New York Times Malware Ads

new york times malwareThis weekend, I got one of those fake “virus clean” popups after clicking a link to a New York Times article from Memeorandum.   Apparently, I wasn’t alone as there are a dozen or more posts about it today at Techmeme.

The NYT itself has this Note to Readers:

Some NYTimes.com readers have seen a pop-up box warning them about a virus and directing them to a site that claims to offer antivirus software. We believe this was generated by an unauthorized advertisement and are working to prevent the problem from recurring. If you see such a warning, we suggest that you not click on it. Instead, quit and restart your Web browser.

That’s in fact what I did. But it’s very annoying since it either means losing all of the other pages you’re currently browsing or risking the malware popping back up when your browser tries to helpfully reload the unexpectedly closed pages.

Troy at Inputs & Outputs has some very technical details.  And Riva Richmond, writing for the NYT Gadgetwise blog, offers these helpful tips:

If you are a Windows user and saw a suspicious antivirus warning on your screen, it is possible that the ad’s creators infected your computer with a malicious program, even if you avoided all contact with it. “Click or not, the user could still get infected,” said Neil Daswani, a founder of Dasient, a security firm that specializes in Web site security issues.

Some similar antivirus scams have been known to use security vulnerabilities in Web browsers to automatically install malicious software in what are known as drive-by downloads, Mr. Daswani said. As a precaution, those who encountered a pop-up warning should run a scan using their favorite (legitimate) antivirus software.

If you don’t have such software installed, it’s time to get some. The big brand names in the field include Symantec, McAfee and Trend Micro, although it is not known whether their programs are able to detect any infections that might be caused by these latest ads. One analysis of the problematic ads indicated that an antivirus program called Avast, which has a free 60-day trial available, was able to spot them before they caused trouble. Another good free tool for Windows users is Microsoft’s Malicious Software Removal Tool, which checks for the most common malicious programs on the Internet.

Peter Kafka at Media Memo:

You generally have to travel farther down the Internet publishing food chain to find this kind of bogus ad—go hunting for porn and/or illegal downloads, for instance, and you’ll find plenty of this stuff.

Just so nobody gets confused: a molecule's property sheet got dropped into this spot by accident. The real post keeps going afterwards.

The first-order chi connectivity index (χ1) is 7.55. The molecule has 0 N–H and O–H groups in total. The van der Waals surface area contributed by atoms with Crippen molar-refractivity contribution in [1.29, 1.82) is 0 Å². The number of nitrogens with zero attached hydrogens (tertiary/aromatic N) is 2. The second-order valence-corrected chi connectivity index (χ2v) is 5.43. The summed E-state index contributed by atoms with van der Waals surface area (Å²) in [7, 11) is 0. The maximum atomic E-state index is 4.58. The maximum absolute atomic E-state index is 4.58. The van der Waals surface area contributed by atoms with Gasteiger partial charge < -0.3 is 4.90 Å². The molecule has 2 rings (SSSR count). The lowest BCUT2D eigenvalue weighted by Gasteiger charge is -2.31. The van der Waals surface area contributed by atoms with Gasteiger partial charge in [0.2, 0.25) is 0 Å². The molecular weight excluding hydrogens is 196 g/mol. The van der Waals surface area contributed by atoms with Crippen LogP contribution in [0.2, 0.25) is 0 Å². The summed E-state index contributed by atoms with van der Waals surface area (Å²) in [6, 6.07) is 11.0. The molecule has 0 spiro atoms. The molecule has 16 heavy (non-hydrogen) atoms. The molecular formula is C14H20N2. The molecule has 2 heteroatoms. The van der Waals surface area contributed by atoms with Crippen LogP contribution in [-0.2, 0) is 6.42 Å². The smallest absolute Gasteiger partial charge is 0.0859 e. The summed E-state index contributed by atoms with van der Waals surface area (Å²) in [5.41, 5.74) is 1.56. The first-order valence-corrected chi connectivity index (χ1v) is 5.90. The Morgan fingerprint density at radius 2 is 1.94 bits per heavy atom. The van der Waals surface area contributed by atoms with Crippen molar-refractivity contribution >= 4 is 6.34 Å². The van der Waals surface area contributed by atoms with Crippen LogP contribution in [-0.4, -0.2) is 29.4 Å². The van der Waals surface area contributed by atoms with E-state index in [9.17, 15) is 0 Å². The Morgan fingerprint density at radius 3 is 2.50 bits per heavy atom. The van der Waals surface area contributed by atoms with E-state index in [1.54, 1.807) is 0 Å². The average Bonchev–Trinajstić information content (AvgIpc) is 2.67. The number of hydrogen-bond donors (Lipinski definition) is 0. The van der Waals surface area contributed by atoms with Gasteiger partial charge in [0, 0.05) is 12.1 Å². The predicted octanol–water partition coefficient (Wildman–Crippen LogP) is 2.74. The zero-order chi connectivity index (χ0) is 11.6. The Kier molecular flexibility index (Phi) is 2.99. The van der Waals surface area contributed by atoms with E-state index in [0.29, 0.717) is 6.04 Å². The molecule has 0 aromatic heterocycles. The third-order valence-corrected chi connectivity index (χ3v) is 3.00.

But Web advertising is still a wild and woolly place, and this type of thing still plagues high-end publishers too. Sometimes it’s the fault of ad networks the publishers use to move their unsold inventory; sometimes the bogus ads are bought directly from the publishers themselves.

Indeed, I’ve accidentally inflicted these type of malware pop-ups on my own sites, as several ad networks that run third-party advertisements — Google is the most noteworthy — do too little to prevent it from happening.

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James Joyner
About James Joyner
James Joyner is a Security Studies professor at Marine Corps University's Command and Staff College and a nonresident senior fellow at the Scowcroft Center for Strategy and Security at the Atlantic Council. He's a former Army officer and Desert Storm vet. Views expressed here are his own. Follow James on Twitter @DrJJoyner.

Comments

  1. DC Loser says:

    Hmmmm…I got that malware ad yesterday, but it wasn’t from NYT. It happended while I was reading emails on my Yahoo webmail site. Well, it’s good to know I wasn’t the only one. It did bother me the whole day since I’m usually very careful about these things.

  2. sam says:

    I got one the other day that said:

    James Joyner is attempting to control your mind
    Click to continue

    My finger hovered over the mouse button for a long time…

  3. I wonder why this isn’t a problem for me?

    Oh yeah, I remember why: I use a Mac.

  4. One analysis of the problematic ads indicated that an antivirus program called Avast, which has a free 60-day trial available, was able to spot them before they caused trouble.

    There is a free version of Avast. I’ve been using it for over 5 years, after getting fed up with McAfee and Symantic (Norton). It requires re-registration every 14 months. Most of my friends and family are now using it based on my experience. I was off-line this weekend, so didn’t get any bad pop-ups.

  5. Triumph says:

    New York Times Malware Ads

    Not surprising–the entire liberal rag New York Times is malware-not only the ads.

  6. Mr. Prosser says:

    Avast! is a good defense but be prepared to lose time in booting and browsing while it scans and updates. To me it’s worth the wait.

  7. DC Loser says:

    I’ve used AVG and Avast in the past with pretty good results. Now I’m using a corporate edition of Norton (free from my employer) that is a pretty big resource hog. I may just ditch that and go back to using the free AV and adware programs for my Windoze machines. My Mac, OTOH, doesn’t (so far) need any of these things.

  8. sam says:

    My Mac, OTOH, doesn’t (so far) need any of these things.

    Neither does my Suse box (so far), but I still run AVG and f-prot on it every day via a cron. But then I’m paranoid about security. I can’t walk by my wife’s Windoze machine with feeling a tightening in my nether regions.

  9. sam says:

    uh, without said feeling.

  10. Matt says:

    Avast and AVG are pretty sweet (trendmicro makes a good anti virus program for free too). I personally use the free Avast and the free trendmicro online scanner. I combo those with Spybot search and destroy and Adaware 😛 Sometimes one program will catch something the others missed.